7. Decreases in net primary production and net ecosystem production along a repeated-fires induced forest/grassland gradient

    Science.gov (United States)

    Cheng, C. H.; Huang, Y. H.; Chung-Yu, L.; Menyailo, O.

    2016-12-01

    Fire is one of the most important disturbances in ecosystems. Fire rapidly releases stored carbon into atmosphere and also plays critical roles on soil properties, light and moisture regimes, and plant structures and communities. With the interventions of climate change and human activities, fire regimes become more severe and frequent. In many parts of world, forest fire regimes can be further altered by grass invasion because the invasive grasses create a positive feedback cycle through their rapid recovery after fires and their high flammability during dry periods and allow forests to be burned repeatedly in a relatively short time. For such invasive grass-fire cycle, a great change of native vegetation community can occur. In this study, we examined a C4 invasive grass () fire-induced forest/grassland gradient to quantify the changes of net primary production (NPP) and net ecosystem production (NEP) from an unburned forest to repeated fire grassland. Our results demonstrated negative effects of repeated fires on NPP and NEP. Within 4 years of the onset of repeated fires on the unburned forest, NPP declined by 14%, mainly due to the reduction in aboveground NPP but offset by increase of belowground NPP. Subsequent fires cumulatively caused reductions in both aboveground and belowground NPP. A total of 40% reduction in the long-term repeated fire induced grassland was found. Soil respiration rate were not significantly different along the forest/grassland gradient. Thus, a great reduction in NEP were shown in grassland, which shifted from 4.6 Mg C ha-1 yr-1 in unburnt forest to -2.6 Mg C ha-1 yr-1. Such great losses are critical within the context of forest carbon cycling and long-term sustainability. Forest management practices that can effectively reduce the likelihood of repeated fires and consequent likelihood of establishment of the grass fire cycle are essential for protecting the forest.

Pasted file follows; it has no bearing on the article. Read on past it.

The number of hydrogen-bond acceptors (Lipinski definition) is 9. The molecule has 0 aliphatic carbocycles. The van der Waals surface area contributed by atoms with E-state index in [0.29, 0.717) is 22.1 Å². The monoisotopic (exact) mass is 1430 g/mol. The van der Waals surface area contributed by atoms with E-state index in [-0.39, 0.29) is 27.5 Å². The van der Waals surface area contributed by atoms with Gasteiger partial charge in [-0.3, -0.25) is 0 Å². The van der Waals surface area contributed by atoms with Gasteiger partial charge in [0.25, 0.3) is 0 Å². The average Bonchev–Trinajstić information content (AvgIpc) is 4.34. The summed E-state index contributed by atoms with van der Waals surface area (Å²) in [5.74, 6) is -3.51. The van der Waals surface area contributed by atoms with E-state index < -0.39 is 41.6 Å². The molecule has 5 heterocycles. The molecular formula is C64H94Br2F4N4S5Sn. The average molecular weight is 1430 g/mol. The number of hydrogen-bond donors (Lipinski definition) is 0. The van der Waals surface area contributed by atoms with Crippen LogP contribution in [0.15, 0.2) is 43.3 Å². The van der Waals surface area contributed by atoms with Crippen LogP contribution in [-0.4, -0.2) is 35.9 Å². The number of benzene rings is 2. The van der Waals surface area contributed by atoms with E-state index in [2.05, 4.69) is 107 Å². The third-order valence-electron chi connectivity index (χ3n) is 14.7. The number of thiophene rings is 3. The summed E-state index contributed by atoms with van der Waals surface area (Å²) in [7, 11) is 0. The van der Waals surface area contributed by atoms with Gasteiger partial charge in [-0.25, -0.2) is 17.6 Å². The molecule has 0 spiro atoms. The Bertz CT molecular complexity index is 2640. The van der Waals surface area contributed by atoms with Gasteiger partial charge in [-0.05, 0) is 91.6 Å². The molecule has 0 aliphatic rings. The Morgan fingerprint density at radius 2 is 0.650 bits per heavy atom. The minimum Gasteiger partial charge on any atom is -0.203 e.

8. Below-ground plant–fungus network topology is not congruent with above-ground plant–animal network topology

    Science.gov (United States)

    Toju, Hirokazu; Guimarães, Paulo R.; Olesen, Jens M.; Thompson, John N.

    2015-01-01